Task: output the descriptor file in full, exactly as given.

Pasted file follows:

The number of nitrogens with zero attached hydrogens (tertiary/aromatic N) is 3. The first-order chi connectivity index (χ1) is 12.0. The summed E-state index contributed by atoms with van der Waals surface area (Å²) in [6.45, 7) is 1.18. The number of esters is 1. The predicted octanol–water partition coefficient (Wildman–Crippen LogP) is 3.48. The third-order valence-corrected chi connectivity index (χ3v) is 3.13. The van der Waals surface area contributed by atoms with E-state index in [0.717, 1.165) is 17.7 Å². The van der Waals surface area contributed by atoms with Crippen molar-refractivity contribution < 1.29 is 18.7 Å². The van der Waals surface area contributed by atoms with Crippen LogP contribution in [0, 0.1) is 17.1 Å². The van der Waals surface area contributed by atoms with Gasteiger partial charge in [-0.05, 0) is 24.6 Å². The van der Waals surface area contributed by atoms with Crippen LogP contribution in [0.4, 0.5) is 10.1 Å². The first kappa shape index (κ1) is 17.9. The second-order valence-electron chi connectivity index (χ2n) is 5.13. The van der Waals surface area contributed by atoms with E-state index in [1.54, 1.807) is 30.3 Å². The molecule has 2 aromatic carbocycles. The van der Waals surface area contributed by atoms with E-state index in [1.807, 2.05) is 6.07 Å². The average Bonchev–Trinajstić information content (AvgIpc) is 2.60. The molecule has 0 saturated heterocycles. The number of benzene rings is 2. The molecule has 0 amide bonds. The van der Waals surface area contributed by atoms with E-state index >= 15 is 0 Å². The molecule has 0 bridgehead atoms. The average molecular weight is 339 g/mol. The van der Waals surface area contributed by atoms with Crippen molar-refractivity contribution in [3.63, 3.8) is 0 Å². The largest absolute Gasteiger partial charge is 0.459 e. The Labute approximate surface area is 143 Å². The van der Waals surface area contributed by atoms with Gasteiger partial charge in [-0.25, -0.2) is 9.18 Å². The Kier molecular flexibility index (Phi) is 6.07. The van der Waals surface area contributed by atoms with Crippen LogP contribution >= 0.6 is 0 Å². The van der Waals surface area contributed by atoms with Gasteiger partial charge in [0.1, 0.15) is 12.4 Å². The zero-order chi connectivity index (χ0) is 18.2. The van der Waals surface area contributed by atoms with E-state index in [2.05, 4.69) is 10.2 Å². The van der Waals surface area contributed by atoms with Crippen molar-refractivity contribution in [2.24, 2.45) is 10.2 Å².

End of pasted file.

The number of nitrogens with zero attached hydrogens (tertiary/aromatic N) is 3. The first-order chi connectivity index (χ1) is 12.0. The summed E-state index contributed by atoms with van der Waals surface area (Å²) in [6.45, 7) is 1.18. The number of esters is 1. The predicted octanol–water partition coefficient (Wildman–Crippen LogP) is 3.48. The third-order valence-corrected chi connectivity index (χ3v) is 3.13. The van der Waals surface area contributed by atoms with E-state index in [0.717, 1.165) is 17.7 Å². The van der Waals surface area contributed by atoms with Crippen molar-refractivity contribution < 1.29 is 18.7 Å². The van der Waals surface area contributed by atoms with Crippen LogP contribution in [0, 0.1) is 17.1 Å². The van der Waals surface area contributed by atoms with Gasteiger partial charge in [-0.05, 0) is 24.6 Å². The van der Waals surface area contributed by atoms with Crippen LogP contribution in [0.4, 0.5) is 10.1 Å². The first kappa shape index (κ1) is 17.9. The second-order valence-electron chi connectivity index (χ2n) is 5.13. The van der Waals surface area contributed by atoms with E-state index in [1.54, 1.807) is 30.3 Å². The molecule has 2 aromatic carbocycles. The van der Waals surface area contributed by atoms with E-state index in [1.807, 2.05) is 6.07 Å². The average Bonchev–Trinajstić information content (AvgIpc) is 2.60. The molecule has 0 saturated heterocycles. The number of benzene rings is 2. The molecule has 0 amide bonds. The van der Waals surface area contributed by atoms with E-state index >= 15 is 0 Å². The molecule has 0 bridgehead atoms. The average molecular weight is 339 g/mol. The van der Waals surface area contributed by atoms with Crippen molar-refractivity contribution in [3.63, 3.8) is 0 Å². The largest absolute Gasteiger partial charge is 0.459 e. The Labute approximate surface area is 143 Å². The van der Waals surface area contributed by atoms with Gasteiger partial charge in [-0.25, -0.2) is 9.18 Å². The Kier molecular flexibility index (Phi) is 6.07. The van der Waals surface area contributed by atoms with Crippen LogP contribution >= 0.6 is 0 Å². The van der Waals surface area contributed by atoms with Gasteiger partial charge in [0.1, 0.15) is 12.4 Å². The zero-order chi connectivity index (χ0) is 18.2. The van der Waals surface area contributed by atoms with E-state index in [2.05, 4.69) is 10.2 Å². The van der Waals surface area contributed by atoms with Crippen molar-refractivity contribution in [2.24, 2.45) is 10.2 Å².